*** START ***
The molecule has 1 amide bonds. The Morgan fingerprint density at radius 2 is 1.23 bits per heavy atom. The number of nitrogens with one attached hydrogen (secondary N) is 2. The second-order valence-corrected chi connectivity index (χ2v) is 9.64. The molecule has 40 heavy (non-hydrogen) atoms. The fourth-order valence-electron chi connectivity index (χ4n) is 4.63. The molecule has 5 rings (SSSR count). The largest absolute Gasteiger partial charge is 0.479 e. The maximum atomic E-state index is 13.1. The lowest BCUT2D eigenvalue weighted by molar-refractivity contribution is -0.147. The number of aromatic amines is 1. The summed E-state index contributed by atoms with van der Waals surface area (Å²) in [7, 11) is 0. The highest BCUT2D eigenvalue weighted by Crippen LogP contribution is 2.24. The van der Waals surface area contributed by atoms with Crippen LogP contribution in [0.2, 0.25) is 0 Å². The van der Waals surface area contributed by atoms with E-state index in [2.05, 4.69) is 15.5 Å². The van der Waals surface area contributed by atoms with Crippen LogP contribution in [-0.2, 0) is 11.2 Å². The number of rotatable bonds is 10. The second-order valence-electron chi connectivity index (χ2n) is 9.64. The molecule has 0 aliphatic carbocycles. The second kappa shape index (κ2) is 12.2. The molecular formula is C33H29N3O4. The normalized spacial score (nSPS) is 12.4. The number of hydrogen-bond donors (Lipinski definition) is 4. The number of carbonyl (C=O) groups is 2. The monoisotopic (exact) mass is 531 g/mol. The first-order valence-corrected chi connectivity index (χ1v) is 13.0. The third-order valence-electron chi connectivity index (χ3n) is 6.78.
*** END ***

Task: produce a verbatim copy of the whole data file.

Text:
The molecule has 1 amide bonds. The Morgan fingerprint density at radius 2 is 1.23 bits per heavy atom. The number of nitrogens with one attached hydrogen (secondary N) is 2. The second-order valence-corrected chi connectivity index (χ2v) is 9.64. The molecule has 40 heavy (non-hydrogen) atoms. The fourth-order valence-electron chi connectivity index (χ4n) is 4.63. The molecule has 5 rings (SSSR count). The largest absolute Gasteiger partial charge is 0.479 e. The maximum atomic E-state index is 13.1. The lowest BCUT2D eigenvalue weighted by molar-refractivity contribution is -0.147. The number of aromatic amines is 1. The summed E-state index contributed by atoms with van der Waals surface area (Å²) in [7, 11) is 0. The highest BCUT2D eigenvalue weighted by Crippen LogP contribution is 2.24. The van der Waals surface area contributed by atoms with Crippen LogP contribution in [0.2, 0.25) is 0 Å². The van der Waals surface area contributed by atoms with E-state index in [2.05, 4.69) is 15.5 Å². The van der Waals surface area contributed by atoms with Crippen LogP contribution in [-0.2, 0) is 11.2 Å². The number of rotatable bonds is 10. The second-order valence-electron chi connectivity index (χ2n) is 9.64. The molecule has 0 aliphatic carbocycles. The second kappa shape index (κ2) is 12.2. The molecular formula is C33H29N3O4. The normalized spacial score (nSPS) is 12.4. The number of hydrogen-bond donors (Lipinski definition) is 4. The number of carbonyl (C=O) groups is 2. The monoisotopic (exact) mass is 531 g/mol. The first-order valence-corrected chi connectivity index (χ1v) is 13.0. The third-order valence-electron chi connectivity index (χ3n) is 6.78.